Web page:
After my scare at the government hospital, I became a bit nervous. Not because I was 41 weeks. I knew that the baby was fine, but I was worried about what would happen if I didn’t make the government’s arbitrary deadline. My midwife assured me all would be fine. (She did that a lot…)
Two days later, I had a routine appointment at my private doctor’s office. I told her about the situation, and she said, “I was going to ask you if I could give you something to help you along.” She checked to make sure that everything was okay. Again, all was great! The placenta was mature, but not too much. There was plenty of fluid. The baby’s heartbeat was strong. I consented (clearly without thinking much), and she implanted a little pill to help me start my labor. When I asked about the effectiveness of the pill, she said, “It is VERY effective. I have only had 2 patients that it hasn’t worked on. “The doctor told us that it would cause me to go into labor that evening, or Sunday at the latest. Misoprostol works by ripening the cervix. It is also used to cause abortions.
I didn’t know that.
I came home, and began to google search the pill I had just willingly accepted into my body. I became terrified. Check this out:
While misoprostol is used all over the world for the purpose of starting labor, it isn’t recommended by the FDA for that purpose. I accepted an intervention without doing the research to see what it was. I made the choice. I didn’t talk to Victor or my midwife, I just went ahead and let a pill be introduced into my body. A pill that could potentially have disastrous effects.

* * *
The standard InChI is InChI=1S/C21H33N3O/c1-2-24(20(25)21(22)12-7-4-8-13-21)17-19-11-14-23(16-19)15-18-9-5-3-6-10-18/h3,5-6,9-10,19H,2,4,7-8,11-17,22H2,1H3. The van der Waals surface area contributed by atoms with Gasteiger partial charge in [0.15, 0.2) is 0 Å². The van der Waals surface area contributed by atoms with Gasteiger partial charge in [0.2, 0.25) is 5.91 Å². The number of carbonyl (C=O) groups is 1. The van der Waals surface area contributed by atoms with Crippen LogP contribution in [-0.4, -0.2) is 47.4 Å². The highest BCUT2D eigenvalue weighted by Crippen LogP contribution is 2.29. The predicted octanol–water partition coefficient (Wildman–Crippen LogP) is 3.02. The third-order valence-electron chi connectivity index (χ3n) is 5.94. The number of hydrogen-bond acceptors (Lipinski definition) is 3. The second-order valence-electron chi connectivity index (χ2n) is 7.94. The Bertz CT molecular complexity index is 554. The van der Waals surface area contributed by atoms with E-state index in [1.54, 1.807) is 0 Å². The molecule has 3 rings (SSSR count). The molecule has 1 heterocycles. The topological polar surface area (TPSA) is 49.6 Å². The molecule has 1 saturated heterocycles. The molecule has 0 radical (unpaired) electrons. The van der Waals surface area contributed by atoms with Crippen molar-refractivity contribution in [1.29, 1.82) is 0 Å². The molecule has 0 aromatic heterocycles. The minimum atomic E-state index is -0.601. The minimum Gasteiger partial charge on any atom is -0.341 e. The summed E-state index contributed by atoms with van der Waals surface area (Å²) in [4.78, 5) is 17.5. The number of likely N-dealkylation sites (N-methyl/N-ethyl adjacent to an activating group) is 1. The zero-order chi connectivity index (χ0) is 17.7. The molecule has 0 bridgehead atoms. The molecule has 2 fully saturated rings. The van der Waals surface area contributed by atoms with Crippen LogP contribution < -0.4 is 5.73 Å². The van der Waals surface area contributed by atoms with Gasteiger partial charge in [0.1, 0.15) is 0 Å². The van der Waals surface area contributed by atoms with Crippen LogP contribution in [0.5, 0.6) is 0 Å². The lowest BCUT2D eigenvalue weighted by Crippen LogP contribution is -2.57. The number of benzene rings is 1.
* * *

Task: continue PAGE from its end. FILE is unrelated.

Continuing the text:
As tears streamed down my face, I sent a message to Tirsa, the midwife. She said it wasn’t what she would choose to help me along, and that the labor would probably start within hours. I was terrified.
The one thing I believe more than anything is that my body KNOWS what to do! God made us perfectly–and the natural development of the baby is what triggers the labor of the mom. Without waiting for my natural induction, I worried that I was rushing a baby who may not be ready. Victor didn’t support the idea of making something happen either, but he wasn’t with me at the doctor’s office when I had to make a decision. I felt guilty, angry, and more than anything, scared.
I asked my midwife if I could reverse the pill somehow. Or maybe take it out. She said it could potentially be removed if it was whole. I had watched the doctor crush the pill and put it into some gel, so I knew it wasn’t whole. But I was willing to try. So was Victor, so with great care, he attempted to scoop out the crushed up pill from inside my hoo-ha. It was as humiliating as it sounds. There I was, nine months plus, legs spread wide asking my husband to clean out my insides.
We didn’t feel like he had been able to remove anything, so then we prepared for a baby to arrive. We cleaned, washed the sheets, and went through our box of homebirth/new baby necessities. My contractions began, and continued through the night. My midwife reassured me that all would be fine, and encouraged me to get some sleep. Even the next day, Sunday, I was having weak contractions. We stayed home from church thinking that the baby might arrive, but no baby.
My midwife told me, “If the pill hasn’t worked by noon on Sunday, it is out of your system. If your labor starts after that, we can assume that it has started naturally.”
And so, the waiting game continued.